Many thanks — the next question is, I suppose, is the sentence clearer with “intercompare” than it would be with “compare”.

I *think* so, but would love to hear how others read it.

best,

Jim

It’s not in the OED, but it is in some other dictionaries, e.g. Random House’s 2010 dictionary, as a “related form” of “compare” to be used when the verb has an object.

]]>Downpuppy,

Many thanks for noting the sleight of hand, I had simply missed it.

Let me paraphrase Ms McArdle:

“As for me, I don’t know which is worse: the notion that Mr. Zywiki understood what he was doing, or the notion that he didn’t.”

Best,

Jim

Jim, you missed the pea in the hand. Zywiki said:

“Although income only rose 75%, and expenditures for the mortgage, car and health insurance rose by even less than that, the tax bill increased by $13,086 — a whopping 140% increase. The percentage of family income dedicated to health insurance, mortgage and automobiles actually declined between the two periods”

by specifying 3 expenses, he can ignore the $9700 daycare bill. It’s not that he didn’t calculate – its that he hid the result.

]]>Thanks for both of these comments Jim. Sure you don’t want to start blogging?

]]>Note that the right way to use percentages — using the same base (gross income) to express all percentages you wish to compare — is exactly what Warren did, and Zywki did not.

Also, I suspect that “intercompare” is new usage, as it’s not in the OED. Thoughts? Am I making this up?

Best,

Jim Bales

First, he performs the calculation that Ms McArdle finds daunting, and gets the taxes for the two cases in constant (inflation-adjusted) dollars. He then calculates that the tax burden on our hypothetical family increases by 140% (from $9.3k to $22.4k) and asserts that the non-discretionary post-tax expenses increase by “less than [75%]” (Zywiki is wrong in his assertion — see below).

Because the taxes went up by a larger percentage than the discretionary post-tax expenses, he claims that “[Taxes are] the most important contributor to the purported household budget crunch.”

But Mr. Zywiki had earlier insisted that “to conduct an “apples to apples” comparison of all expenses” required working in dollars, not percentages. So:

Between 1970 and 2000

– Non-discretionary expenses increased by $16,840 (from $11,480 to $28,320)

– Taxes increased by $13,086 (from $9,288 to $22,374)

In other words, Ms McArdle believes that Warren cannot “use data consistently” because **Ms McArdle believes that an increase of $13,086 is more important than an increase of $16.840!**

But, it is even worse than that. Mr. Zywiki did not calculate the percentage increase in the non-discretionary expenses, so I will do that for him here.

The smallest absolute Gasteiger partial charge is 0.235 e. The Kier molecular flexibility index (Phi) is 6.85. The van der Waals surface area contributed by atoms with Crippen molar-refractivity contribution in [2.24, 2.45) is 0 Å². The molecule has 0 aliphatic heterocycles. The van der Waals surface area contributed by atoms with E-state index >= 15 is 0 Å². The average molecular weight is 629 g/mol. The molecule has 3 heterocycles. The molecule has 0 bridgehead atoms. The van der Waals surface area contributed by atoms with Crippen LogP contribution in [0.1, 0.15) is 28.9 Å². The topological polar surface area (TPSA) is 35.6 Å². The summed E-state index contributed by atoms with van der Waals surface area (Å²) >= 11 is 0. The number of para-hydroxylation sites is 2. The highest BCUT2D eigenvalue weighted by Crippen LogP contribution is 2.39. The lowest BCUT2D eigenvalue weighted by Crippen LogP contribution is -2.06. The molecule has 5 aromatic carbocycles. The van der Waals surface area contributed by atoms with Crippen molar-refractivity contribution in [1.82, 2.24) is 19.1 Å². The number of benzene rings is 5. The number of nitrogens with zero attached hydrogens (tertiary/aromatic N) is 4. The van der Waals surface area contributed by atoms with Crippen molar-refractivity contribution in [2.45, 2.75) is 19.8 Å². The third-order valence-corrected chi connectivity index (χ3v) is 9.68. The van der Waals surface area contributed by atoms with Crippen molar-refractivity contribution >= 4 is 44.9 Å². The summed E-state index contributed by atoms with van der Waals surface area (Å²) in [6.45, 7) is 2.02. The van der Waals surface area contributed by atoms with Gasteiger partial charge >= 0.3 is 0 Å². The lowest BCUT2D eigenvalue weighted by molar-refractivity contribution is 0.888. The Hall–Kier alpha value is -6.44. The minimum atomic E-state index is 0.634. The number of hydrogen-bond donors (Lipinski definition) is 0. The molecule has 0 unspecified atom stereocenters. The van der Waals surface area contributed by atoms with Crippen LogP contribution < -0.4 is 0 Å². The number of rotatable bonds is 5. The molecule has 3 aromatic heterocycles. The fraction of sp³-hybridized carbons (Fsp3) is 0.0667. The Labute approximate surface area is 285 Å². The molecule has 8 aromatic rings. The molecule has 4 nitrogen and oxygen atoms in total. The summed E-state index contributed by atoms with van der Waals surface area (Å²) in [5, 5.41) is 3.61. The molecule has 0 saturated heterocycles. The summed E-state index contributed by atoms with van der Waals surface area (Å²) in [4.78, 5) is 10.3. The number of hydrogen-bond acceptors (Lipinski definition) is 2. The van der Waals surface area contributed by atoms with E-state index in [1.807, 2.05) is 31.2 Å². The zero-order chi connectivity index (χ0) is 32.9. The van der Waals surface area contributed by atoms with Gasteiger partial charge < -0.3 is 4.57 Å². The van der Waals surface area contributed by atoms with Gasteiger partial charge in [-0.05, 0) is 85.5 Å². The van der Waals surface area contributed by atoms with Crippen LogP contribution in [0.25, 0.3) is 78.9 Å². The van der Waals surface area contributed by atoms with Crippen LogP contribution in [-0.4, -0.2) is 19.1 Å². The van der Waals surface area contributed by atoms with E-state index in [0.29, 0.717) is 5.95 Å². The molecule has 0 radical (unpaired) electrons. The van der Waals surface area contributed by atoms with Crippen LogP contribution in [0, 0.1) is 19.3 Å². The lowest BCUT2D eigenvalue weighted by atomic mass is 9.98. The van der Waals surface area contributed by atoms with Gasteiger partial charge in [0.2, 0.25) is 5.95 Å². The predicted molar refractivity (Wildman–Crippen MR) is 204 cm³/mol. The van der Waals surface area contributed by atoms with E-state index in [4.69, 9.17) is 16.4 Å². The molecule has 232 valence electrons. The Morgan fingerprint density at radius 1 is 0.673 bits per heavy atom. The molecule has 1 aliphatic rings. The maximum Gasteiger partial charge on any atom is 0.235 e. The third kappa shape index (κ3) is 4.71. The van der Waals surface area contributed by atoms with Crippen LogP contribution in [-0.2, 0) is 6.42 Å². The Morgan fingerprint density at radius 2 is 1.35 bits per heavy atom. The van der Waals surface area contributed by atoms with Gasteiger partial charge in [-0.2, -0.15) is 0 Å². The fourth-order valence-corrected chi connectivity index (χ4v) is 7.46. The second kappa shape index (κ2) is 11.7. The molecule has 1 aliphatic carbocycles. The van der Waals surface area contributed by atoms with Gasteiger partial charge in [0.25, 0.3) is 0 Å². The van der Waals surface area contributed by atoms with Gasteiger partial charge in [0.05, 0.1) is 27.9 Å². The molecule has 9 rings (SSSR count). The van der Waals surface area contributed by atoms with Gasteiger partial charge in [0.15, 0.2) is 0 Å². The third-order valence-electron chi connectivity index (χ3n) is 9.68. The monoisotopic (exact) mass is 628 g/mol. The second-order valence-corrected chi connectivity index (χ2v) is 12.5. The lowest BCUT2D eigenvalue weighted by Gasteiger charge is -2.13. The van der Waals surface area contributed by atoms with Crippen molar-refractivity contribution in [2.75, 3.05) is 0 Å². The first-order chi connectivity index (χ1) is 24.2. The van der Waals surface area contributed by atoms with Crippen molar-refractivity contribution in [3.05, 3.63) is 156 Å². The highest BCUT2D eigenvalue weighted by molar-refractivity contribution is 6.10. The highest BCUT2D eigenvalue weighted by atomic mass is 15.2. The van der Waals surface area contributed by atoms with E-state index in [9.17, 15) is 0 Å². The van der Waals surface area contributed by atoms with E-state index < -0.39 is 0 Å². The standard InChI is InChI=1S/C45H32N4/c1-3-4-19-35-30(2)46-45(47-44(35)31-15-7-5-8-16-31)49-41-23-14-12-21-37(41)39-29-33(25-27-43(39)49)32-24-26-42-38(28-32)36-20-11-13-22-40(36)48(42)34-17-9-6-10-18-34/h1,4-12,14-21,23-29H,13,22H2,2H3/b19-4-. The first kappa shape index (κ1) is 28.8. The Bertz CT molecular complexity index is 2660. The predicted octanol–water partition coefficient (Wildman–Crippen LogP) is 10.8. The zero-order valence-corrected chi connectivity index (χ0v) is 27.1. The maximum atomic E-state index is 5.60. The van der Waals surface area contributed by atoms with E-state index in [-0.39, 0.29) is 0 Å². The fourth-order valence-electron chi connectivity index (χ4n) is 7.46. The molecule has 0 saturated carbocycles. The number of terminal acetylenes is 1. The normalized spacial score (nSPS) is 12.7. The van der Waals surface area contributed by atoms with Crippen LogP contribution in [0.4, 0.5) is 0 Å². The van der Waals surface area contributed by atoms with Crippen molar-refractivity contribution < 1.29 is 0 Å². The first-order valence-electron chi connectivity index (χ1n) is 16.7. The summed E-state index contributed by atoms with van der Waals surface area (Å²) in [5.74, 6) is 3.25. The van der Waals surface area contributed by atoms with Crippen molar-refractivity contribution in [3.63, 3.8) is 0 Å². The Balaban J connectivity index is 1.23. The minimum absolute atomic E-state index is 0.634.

($28,320 – 11,480)/11,480 x 100% = 147%

Note that:

1) The percentage increase in non-discretionary expenses is 147%, not the “less than [75%]” Zymiki asserted.

2) The percentage increase in non-discretionary expenses is *greater* than the percentage increase in taxes, unlike Zymiki asserted.

(FWIW, Zywiki does better than McArdle here, in that her last big error was a factor of 10, while his is more like a factor of 2.)

In other words, even by Zywiki’s standards, **the increase in non-discretionary expenses was more important than the increase in taxes** (although not by much).

Shorter Zywiki: “Elizabeth Warren is wrong because I didn’t bother to do the math.”

Shorter McArdle: “Elizabeth Warren is unfit to be a regulator because Tod Zywiki didn’t bother to do the math.”

Shorter Jim Bales: “Warren was right. McArdle and Zywiki were wrong. Nothing new here.”

[ASIDE]

This shows how one must be careful in comparing percentages that use different bases. What happened was the following.

Taxes went up from *24% to 33% of gross income*

Non-discretionary expenses went from 3*0% to 42% of gross income*

Discretionary funds went down from *46% to 25% of gross income*

Notice that this approach, **using the same base (gross income) to express all percentages you wish to intercompare,** avoids the confusion that tripped up Mr. Zywiki and Ms McArdle.

And that is why we feel poorer than our parents. Compared to them, we are working harder in the work place *and* spending less time with our kids. Yet they got to spend 46 cents of each dollar that Dad earned, where as *we** only get to spend 25 cents of each dollar that we jointly earn with our spouse. That **feels* like being poorer.

Best,

Jim Bales